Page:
Then the Clerk of the Crown demanded of Henry Earl of Southampton what he could say for himself why judgment of death should not be pronounced against him.

Southampton: My lords, I must say for my part as I have said before, that since the ignorance of the law hath made me incur the danger of the law, I humble submit myself to her Majesty’s mercy. And therefore my Lord High Steward, and my Lord Admiral, I beseech you both that, seeing you are witnesses I am condemned by the letter of the law, it would please you to let the Queen know that I crave her mercy. I know I have offended her, yet if it please her to be merciful unto me, I may live and by my service deserve my life.

I have been brought up under her Majesty. I have spent the better part of my patrimony in her Majesty’s service with danger of my life, as your lordships know. If there were any that could challenge me, that I have ever heretofore committed or intended treason, or any other thing prejudicial to her Majesty or the State, God let me never inherit his kingdom. Neither would I desire mercy. Since the law hath cast me down, I do submit myself to death. And yet I will not despair of her Majesty’s mercy, for that I know she is merciful, and if she please to extend it, I shall with all humility receive it.

Lord Steward: My Lord of Essex, the Queen’s Majesty hath bestowed many favors on your predecessors and yourself. I would wish therefore that you likewise submit yourself to her Majesty’s mercy, acknowledging your offenses, and reconciling yourself inwardly to her Majesty by laying open all matters that were intended to prejudice her Majesty, and the actors thereof. And thereby no doubt you will find her Majesty merciful.

Essex: My Lord, you have made an honourable motion. Do but send to me at the time of my death and you shall see how penitent and humble I will be towards her Majesty, both in acknowledging her exceeding favours to my ancestors and to myself; whereby I doubt not but the penitent suffering of my death and sprinkling of my blood, which will quench the evil-conceited thoughts of her Majesty against me. And I do most humbly desire her Majesty that my death may put a period to my offences committed, and be no more remembered by her Highness.

If I had ever perceived any of my followers to have harboured an evil thought against her Majesty, I would have been the first that should have punished the same in being his executioner. And therefore I beseech you, my good lord, mistake me not nor think me so proud that I will not crave her Majesty’s mercy, for I protest (kneeling upon the every knee of my heart) I do crave her Majesty’s mercy with all humility. Yet I had rather die than live in misery.

Then the Lord High Steward, after a few exhortations unto the Earls to prepare themselves for God, told them [that] seeing the law had found them guilty, it followed of course that he must proceed to judgment. The Earl of Essex replied very cheerfully, and said Yea my lord, with a very good will. I pray you go on.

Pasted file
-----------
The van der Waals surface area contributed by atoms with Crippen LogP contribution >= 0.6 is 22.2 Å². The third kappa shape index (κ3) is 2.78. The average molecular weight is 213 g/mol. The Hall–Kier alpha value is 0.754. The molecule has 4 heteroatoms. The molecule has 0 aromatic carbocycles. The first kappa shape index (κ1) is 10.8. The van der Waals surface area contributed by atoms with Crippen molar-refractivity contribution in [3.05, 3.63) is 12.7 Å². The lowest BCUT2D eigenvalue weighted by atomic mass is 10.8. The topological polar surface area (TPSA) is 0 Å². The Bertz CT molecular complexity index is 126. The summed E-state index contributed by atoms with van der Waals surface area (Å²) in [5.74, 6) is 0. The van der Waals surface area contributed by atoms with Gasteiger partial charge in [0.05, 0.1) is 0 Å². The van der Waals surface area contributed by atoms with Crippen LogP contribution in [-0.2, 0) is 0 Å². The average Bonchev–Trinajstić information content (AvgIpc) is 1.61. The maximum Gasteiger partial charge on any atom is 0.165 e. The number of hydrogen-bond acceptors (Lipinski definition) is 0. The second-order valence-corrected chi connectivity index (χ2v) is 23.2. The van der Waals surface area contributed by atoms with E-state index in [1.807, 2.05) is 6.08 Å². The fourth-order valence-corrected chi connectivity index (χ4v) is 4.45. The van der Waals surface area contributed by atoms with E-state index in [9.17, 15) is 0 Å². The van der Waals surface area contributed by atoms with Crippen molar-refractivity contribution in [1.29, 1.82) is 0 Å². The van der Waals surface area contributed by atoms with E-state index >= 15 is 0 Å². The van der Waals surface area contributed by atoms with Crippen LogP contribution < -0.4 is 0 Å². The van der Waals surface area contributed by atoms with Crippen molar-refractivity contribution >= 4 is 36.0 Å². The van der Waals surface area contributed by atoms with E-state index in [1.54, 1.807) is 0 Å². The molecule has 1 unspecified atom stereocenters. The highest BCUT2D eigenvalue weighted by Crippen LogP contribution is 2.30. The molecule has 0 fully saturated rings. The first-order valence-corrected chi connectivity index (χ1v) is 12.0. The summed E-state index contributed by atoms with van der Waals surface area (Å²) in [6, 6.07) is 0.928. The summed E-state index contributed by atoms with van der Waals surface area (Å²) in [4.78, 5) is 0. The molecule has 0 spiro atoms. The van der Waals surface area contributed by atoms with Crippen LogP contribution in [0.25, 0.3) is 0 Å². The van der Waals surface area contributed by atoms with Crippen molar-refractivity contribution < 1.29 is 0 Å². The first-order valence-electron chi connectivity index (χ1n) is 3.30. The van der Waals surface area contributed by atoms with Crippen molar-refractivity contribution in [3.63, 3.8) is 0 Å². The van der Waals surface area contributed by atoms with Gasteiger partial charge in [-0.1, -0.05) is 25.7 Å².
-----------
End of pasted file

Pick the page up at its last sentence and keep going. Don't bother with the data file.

Then the Lord High Steward gave the judgment as followeth:

You must go to the place from whence you came and there remain during her Majesty’s pleasure, from thence to be drawn on a hurdle through London streets, and so to the place of execution, where you shall be hanged, bowelled, and quartered. Your head and quarters to be disposed of at her Majesty’s pleasure, and so God have mercy on your souls.

Essex: My Lord, I am not a whit dismayed to receive this sentence, for I protest death is as welcome to me as life, and I shall die as cheerful a death upon such a testimony as ever did man. And I think it fit [that] my poor quarters that have done her Majesty such true service in divers parts of the world should be sacrificed and disposed at her Majesty’s pleasure; whereunto, with all willingness of heart, I have submitted myself. But one thing I beg of you, my Lords, that have free access to her Majesty’s person, humbly to beseech her Majesty to grant me that (during the short time I shall live) that I may have the same preacher to comfort me that hath been with me since my troubles began For as he that hath been long sick is most desirous of the physician which hath been and is best acquainted with the constitution of his body, so do I most wish to have the comfort and spiritual physick from the preacher which hath been and is acquainted with the inward griefs and secret affections of my soul.

And my last request shall be only this: that it will please her Majesty that my Lord Thomas Howard and the Lieutenant of the Tower may be partakers with me in receiving the Sacrament and be a witness of it, in token of what I have protested to be true in this life—for my loyalty, religion, and peace of conscience. And then whensoever it shall please her Majesty to call me, I shall be ready to seal the same with my blood.

The Lords promised they would move the Queen for his requests.

Essex: I humbly thank your Lordships

Then the Sergeant at Arms stood up with the Mace on his shoulder, and after proclamation was made said this:

All peers that were summoned to be here this day may now take their ease, and all other persons attending here this service may depart in her Majesty’s peace, for my Lord High Steward is pleased to dissolve this commission.

As the lords were rising, the Earl of Essex said: My Lord De la Ware and my Lord Morley, I beseech your Lordships pardon me for your two sons that were in trouble for my sake. I protest upon my soul they knew not any thing that was or should have been done, but came to me in the morning, and I desired them to stay, and they knew not wherefore. And so farewell, my Lords.

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1 May 1999 pkm